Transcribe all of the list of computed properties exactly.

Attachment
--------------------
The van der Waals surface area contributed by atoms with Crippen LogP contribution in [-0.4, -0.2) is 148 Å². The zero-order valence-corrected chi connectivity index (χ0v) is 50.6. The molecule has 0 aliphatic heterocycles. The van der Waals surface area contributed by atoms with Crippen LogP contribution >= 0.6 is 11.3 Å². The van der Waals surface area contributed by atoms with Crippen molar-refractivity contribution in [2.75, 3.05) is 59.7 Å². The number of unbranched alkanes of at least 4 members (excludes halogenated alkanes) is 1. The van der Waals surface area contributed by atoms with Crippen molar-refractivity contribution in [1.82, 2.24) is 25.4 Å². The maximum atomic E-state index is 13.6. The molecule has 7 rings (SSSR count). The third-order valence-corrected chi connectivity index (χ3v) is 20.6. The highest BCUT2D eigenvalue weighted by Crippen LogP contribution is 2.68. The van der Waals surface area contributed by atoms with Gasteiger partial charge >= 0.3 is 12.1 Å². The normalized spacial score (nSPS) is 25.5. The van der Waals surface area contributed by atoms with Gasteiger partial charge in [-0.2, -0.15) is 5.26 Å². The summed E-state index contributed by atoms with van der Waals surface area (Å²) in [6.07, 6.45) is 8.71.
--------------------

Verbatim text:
The van der Waals surface area contributed by atoms with Crippen LogP contribution in [-0.4, -0.2) is 148 Å². The zero-order valence-corrected chi connectivity index (χ0v) is 50.6. The molecule has 0 aliphatic heterocycles. The van der Waals surface area contributed by atoms with Crippen LogP contribution >= 0.6 is 11.3 Å². The van der Waals surface area contributed by atoms with Crippen molar-refractivity contribution in [2.75, 3.05) is 59.7 Å². The number of unbranched alkanes of at least 4 members (excludes halogenated alkanes) is 1. The van der Waals surface area contributed by atoms with Crippen molar-refractivity contribution in [1.82, 2.24) is 25.4 Å². The maximum atomic E-state index is 13.6. The molecule has 7 rings (SSSR count). The third-order valence-corrected chi connectivity index (χ3v) is 20.6. The highest BCUT2D eigenvalue weighted by Crippen LogP contribution is 2.68. The van der Waals surface area contributed by atoms with Gasteiger partial charge >= 0.3 is 12.1 Å². The normalized spacial score (nSPS) is 25.5. The van der Waals surface area contributed by atoms with Gasteiger partial charge in [-0.2, -0.15) is 5.26 Å². The summed E-state index contributed by atoms with van der Waals surface area (Å²) in [6.07, 6.45) is 8.71.